The sole option

In a buyers’ market, sellers need every advantage to conclude a successful sale – like signing a sole mandate to ensure that their property gets the maximum attention

WORDS: MARANA BRAND • IMAGES: SHUTTERSTOCK

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any sellers falsely believe that if they let multiple agencies market their home, they’ll increase their reach to potential buyers, enabling them to sell quicker. 

Having a number of real estate agents working on the same property for sale, however, doesn’t mean more buyers for your property. “The truth is that in any town, at any time, there’s only one pool of buyers searching for property. If your property is priced correctly, the buyer will invariably end up with your chosen agent,” says Lanice Steward, head of training, Pam Golding Property group. 

What’s what

It’s often far more effective to sign a sole mandate and allow one agent the space to secure the best sale.

“A sole mandate is an exclusive contract that stipulates an allotted timeframe during which a seller may not appoint another agent to market their property. This ensures that the agent will put maximum effort into fulfilling the goals that have been set within the contract,” explains Adrian Goslett, regional director and CEO, RE/MAX of Southern Africa. In an open mandate, on the other hand, multiple agents from a variety of agencies will be marketing and trying to sell your property.

Why one agent?

A sole mandate allows the appointed agent to create competition among potential buyers and gives them time to negotiate the best possible price for you, rather than having agents competing to close the deal at any cost, often putting the seller’s price at risk.

“There’s no doubt that a single partnership with the right agent increases the peace of mind of the homeowner. The exclusivity of the relationship allows the seller to hold the agent fully accountable for results and also, in the process, gives both parties the time to agree to any changes to the marketing and pricing strategy. It should come with the same level of commitment, risk and return on investment associated with any healthy business partnership,” says Steward.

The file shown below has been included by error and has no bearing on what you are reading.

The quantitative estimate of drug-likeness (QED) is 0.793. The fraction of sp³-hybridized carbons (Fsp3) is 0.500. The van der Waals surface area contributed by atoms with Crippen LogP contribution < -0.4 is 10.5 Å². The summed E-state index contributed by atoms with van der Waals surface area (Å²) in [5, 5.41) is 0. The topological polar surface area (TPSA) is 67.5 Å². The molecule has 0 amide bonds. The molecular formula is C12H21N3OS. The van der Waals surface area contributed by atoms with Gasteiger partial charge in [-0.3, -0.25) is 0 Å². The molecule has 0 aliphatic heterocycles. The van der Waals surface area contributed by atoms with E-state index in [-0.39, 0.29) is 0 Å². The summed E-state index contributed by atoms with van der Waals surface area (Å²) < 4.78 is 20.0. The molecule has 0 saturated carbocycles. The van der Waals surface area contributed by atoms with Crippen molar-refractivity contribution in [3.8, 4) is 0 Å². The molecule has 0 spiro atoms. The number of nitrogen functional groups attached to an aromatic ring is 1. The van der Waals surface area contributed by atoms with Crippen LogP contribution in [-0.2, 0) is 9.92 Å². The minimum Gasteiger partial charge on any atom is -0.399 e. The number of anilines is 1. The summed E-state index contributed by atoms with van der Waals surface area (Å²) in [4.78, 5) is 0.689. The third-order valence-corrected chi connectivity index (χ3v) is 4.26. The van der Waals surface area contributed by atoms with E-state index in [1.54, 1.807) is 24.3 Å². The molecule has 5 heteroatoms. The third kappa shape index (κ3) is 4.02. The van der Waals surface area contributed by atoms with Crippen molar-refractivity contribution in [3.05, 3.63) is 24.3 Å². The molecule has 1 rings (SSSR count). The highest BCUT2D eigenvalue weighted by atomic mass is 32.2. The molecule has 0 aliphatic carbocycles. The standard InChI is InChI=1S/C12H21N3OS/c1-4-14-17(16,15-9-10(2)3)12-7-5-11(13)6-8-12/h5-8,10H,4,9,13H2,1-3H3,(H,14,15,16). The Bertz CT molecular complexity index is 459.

Adds Goslett, “While some might be inclined to think that signing a sole mandate is restricting, it’s an opportunity to make the process of selling simpler and is the best way to motivate an agent to give the home their undivided attention.” 

It’s practical

Logistically, a sole mandate is also a safer option while the threat of Covid-19 still exists because you’ll only have to liaise and deal with one agent, not several, says Goslett.

“This simplifies the process, with far less time spent coordinating your schedule with the various agents and their buyers. From a safety perspective, only one agent will have access to your property.” 

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Open mandate

“If an agent is working on an open mandate, however, they may be less inclined to spend as much time marketing the property, which will reduce chances of selling. This is worsened during a buyers’ market when agents have even more listings vying for their attention than usual, which means that your home may get even less of their time unless you have signed a sole mandate,” Goslett says.  

Having multiple estate agencies or agents marketing your home often means the agents are not as committed to the sale of the property and are less likely to spend more marketing rand on the property, a statement on the Chas Everitt International website reads.

Confusing buyers

Many South African property buyers have commented that when they see a host of property for sale boards outside a property it creates the impression that the seller is desperate or in need of a quick sale. 

“This problem is often exacerbated by the fact that in an open mandate environment the seller has little or no control over what price the property is being offered at – the nett result is often a lower selling price than what should have been achieved on the property,” Chas Everitt states.

In an open mandate, it’s also off-putting for buyers to see the same property advertised in the same online space, but with conflicting images, prices and details, says Steward. 

“It’s almost like launching a new product and allowing different sales teams to package, price and market it differently, leading to confusion in the marketplace. Besides that, buyers should be able to rest assured that the agent wants to close the deal as much as they do, but has an ethical obligation, as outlined by the Estate Agents Code of Conduct, to represent the correct market-related value with integrity,” she says.

Be careful, though

Unfortunately, agents sometimes over-value properties to get an exclusive mandate. Steward says sellers should be really careful of this motivation. 

“If you have been presented with two or more radically different prices from agents, interrogate them on how they got to that price – because, usually, one of them is wrong. Find out how they obtained their market condition information.”

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